While FEMA’s been busy dealing with flood victims in Oklahoma in the past few months, its former administrator Brock Long is still facing criticism for not paying back thousands of dollars in unauthorized use of government vehicles.
A report by POLITICO shows he has returned only $2,716 of the $151,000 he spent for using government-funded Chevrolet Suburbans for weekend travel to his home in North Carolina. POLITICO broke the story last fall and Long agreed to reimburse the expenses. The amount he’s repaid is less than 2 percent of the total cost billed to taxpayers.
That’s because then-Homeland Security Secretary Kirstjen Nielsen, who oversaw FEMA, did not require Long to reimburse the government fully for his misuse of an expensive program.
Nielsen told Long in a Jan. 15 letter that the DHS chief financial officer “determined that the reimbursement amount calculated by the [Office of Inspector General] is in excess of the cost of providing personal transportation services, and would have required you to reimburse costs of the program execution unrelated to any personal benefit gained.”
The $2,716 bill, Nielsen wrote, was calculated based on a rate of 81.7 cents per mile for 3,324 unauthorized mile
The DHS inspector general, which conducted the ethics probe, concluded that Long’s unauthorized use of vehicles cost the government $94,000 in salary payments, $55,000 in travel expenses and $2,000 in vehicle costs. Government drivers frequently shuttled Long between family home in Hickory, N.C. and Charlotte Douglas International Airport, where he would fly to and from Washington.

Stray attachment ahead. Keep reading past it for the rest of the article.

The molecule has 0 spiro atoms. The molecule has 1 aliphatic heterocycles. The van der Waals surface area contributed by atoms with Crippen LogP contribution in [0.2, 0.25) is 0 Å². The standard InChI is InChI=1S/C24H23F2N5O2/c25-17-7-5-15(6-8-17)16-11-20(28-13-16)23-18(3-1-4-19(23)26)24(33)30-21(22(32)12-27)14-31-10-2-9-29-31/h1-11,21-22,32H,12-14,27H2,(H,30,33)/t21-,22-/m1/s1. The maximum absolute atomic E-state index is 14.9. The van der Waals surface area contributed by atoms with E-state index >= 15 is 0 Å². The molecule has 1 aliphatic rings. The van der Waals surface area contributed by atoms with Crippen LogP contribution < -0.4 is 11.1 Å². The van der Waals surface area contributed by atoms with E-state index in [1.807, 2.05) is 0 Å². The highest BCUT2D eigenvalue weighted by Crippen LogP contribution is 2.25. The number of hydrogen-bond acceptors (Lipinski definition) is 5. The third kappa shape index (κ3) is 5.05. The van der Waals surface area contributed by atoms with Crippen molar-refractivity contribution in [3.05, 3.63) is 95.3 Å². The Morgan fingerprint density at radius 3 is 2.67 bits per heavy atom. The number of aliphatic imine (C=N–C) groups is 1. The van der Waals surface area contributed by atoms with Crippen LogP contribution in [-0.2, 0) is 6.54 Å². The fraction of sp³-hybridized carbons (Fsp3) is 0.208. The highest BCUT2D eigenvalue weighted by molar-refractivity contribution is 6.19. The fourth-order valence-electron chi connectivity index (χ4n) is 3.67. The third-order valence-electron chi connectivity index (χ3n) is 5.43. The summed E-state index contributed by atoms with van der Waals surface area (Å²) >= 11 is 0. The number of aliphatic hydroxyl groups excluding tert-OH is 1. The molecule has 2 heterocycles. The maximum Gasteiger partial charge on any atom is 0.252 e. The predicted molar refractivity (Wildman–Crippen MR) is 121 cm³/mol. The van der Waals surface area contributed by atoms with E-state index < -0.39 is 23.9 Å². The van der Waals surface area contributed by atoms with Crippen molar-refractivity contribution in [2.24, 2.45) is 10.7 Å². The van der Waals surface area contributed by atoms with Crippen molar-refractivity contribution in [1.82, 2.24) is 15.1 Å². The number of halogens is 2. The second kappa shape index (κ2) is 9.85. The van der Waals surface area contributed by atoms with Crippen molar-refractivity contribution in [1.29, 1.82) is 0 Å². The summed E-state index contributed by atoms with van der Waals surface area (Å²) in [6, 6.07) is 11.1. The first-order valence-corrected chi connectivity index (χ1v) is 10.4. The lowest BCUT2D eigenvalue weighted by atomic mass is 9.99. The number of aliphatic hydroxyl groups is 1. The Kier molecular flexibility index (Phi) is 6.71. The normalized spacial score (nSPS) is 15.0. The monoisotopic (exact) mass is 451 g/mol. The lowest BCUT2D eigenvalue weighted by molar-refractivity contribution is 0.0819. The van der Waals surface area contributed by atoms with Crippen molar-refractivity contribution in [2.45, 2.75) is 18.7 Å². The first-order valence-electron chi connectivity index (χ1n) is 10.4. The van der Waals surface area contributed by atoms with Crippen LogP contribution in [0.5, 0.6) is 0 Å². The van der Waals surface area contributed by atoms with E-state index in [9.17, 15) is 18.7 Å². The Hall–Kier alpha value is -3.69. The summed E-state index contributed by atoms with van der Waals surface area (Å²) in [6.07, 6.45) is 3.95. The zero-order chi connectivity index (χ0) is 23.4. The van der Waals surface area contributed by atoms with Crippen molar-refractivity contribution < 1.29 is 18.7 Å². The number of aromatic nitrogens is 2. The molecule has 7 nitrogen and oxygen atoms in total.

On several occasions, drivers made the seven-hour trip directly to Hickory from Washington, the report said. Typically they were given overtime pay “despite spending the weekend in a hotel room.”
On another occasion, Long used government vehicles to transport his family from his home to the Charlotte airport, roughly an hour-long drive, for a trip to Hawaii. Although part of the trip was for official business, Long also used government drivers to ferry his family around the island, including to a Dole plantation and a volcano. (Long later gave the government a $309 check after staff questioned him about the expense.)
Long, in an interview with investigators, said the use of federal vehicles was necessary, describing his role in coordinating government disaster response as “Top Secret.” Pressed by investigators, Long “admitted there was no specific policy that required the vehicles to support him to fulfill [his] requirements,” the IG noted.